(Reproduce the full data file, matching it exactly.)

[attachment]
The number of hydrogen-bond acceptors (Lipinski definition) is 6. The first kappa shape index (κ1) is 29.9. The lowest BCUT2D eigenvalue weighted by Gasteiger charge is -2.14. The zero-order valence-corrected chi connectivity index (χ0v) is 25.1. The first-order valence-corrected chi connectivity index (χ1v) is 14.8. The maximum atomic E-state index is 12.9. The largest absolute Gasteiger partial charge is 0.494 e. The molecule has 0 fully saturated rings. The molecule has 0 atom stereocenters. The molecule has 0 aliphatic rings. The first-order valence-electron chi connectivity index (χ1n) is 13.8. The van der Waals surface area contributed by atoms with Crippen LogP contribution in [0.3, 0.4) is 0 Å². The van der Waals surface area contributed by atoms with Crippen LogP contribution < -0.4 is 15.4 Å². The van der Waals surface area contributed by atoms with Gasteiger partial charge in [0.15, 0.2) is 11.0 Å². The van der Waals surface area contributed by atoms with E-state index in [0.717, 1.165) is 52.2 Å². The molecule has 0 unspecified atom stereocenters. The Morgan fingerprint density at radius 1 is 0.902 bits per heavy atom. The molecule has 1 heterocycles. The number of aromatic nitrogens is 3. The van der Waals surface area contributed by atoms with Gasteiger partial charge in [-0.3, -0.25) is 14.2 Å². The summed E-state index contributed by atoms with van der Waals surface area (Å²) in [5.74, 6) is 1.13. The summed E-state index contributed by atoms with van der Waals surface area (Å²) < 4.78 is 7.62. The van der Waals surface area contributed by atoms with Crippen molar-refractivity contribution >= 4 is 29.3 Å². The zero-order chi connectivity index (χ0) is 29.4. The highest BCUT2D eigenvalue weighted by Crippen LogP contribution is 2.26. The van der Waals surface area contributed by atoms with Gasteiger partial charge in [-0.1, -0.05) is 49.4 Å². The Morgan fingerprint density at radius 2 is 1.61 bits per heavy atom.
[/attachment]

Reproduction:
The number of hydrogen-bond acceptors (Lipinski definition) is 6. The first kappa shape index (κ1) is 29.9. The lowest BCUT2D eigenvalue weighted by Gasteiger charge is -2.14. The zero-order valence-corrected chi connectivity index (χ0v) is 25.1. The first-order valence-corrected chi connectivity index (χ1v) is 14.8. The maximum atomic E-state index is 12.9. The largest absolute Gasteiger partial charge is 0.494 e. The molecule has 0 fully saturated rings. The molecule has 0 atom stereocenters. The molecule has 0 aliphatic rings. The first-order valence-electron chi connectivity index (χ1n) is 13.8. The van der Waals surface area contributed by atoms with Crippen LogP contribution in [0.3, 0.4) is 0 Å². The van der Waals surface area contributed by atoms with Crippen LogP contribution < -0.4 is 15.4 Å². The van der Waals surface area contributed by atoms with Gasteiger partial charge in [0.15, 0.2) is 11.0 Å². The van der Waals surface area contributed by atoms with E-state index in [0.717, 1.165) is 52.2 Å². The molecule has 0 unspecified atom stereocenters. The Morgan fingerprint density at radius 1 is 0.902 bits per heavy atom. The molecule has 1 heterocycles. The number of aromatic nitrogens is 3. The van der Waals surface area contributed by atoms with Gasteiger partial charge in [-0.3, -0.25) is 14.2 Å². The summed E-state index contributed by atoms with van der Waals surface area (Å²) in [5.74, 6) is 1.13. The summed E-state index contributed by atoms with van der Waals surface area (Å²) < 4.78 is 7.62. The van der Waals surface area contributed by atoms with Crippen molar-refractivity contribution >= 4 is 29.3 Å². The zero-order chi connectivity index (χ0) is 29.4. The highest BCUT2D eigenvalue weighted by Crippen LogP contribution is 2.26. The van der Waals surface area contributed by atoms with Gasteiger partial charge in [-0.1, -0.05) is 49.4 Å². The Morgan fingerprint density at radius 2 is 1.61 bits per heavy atom.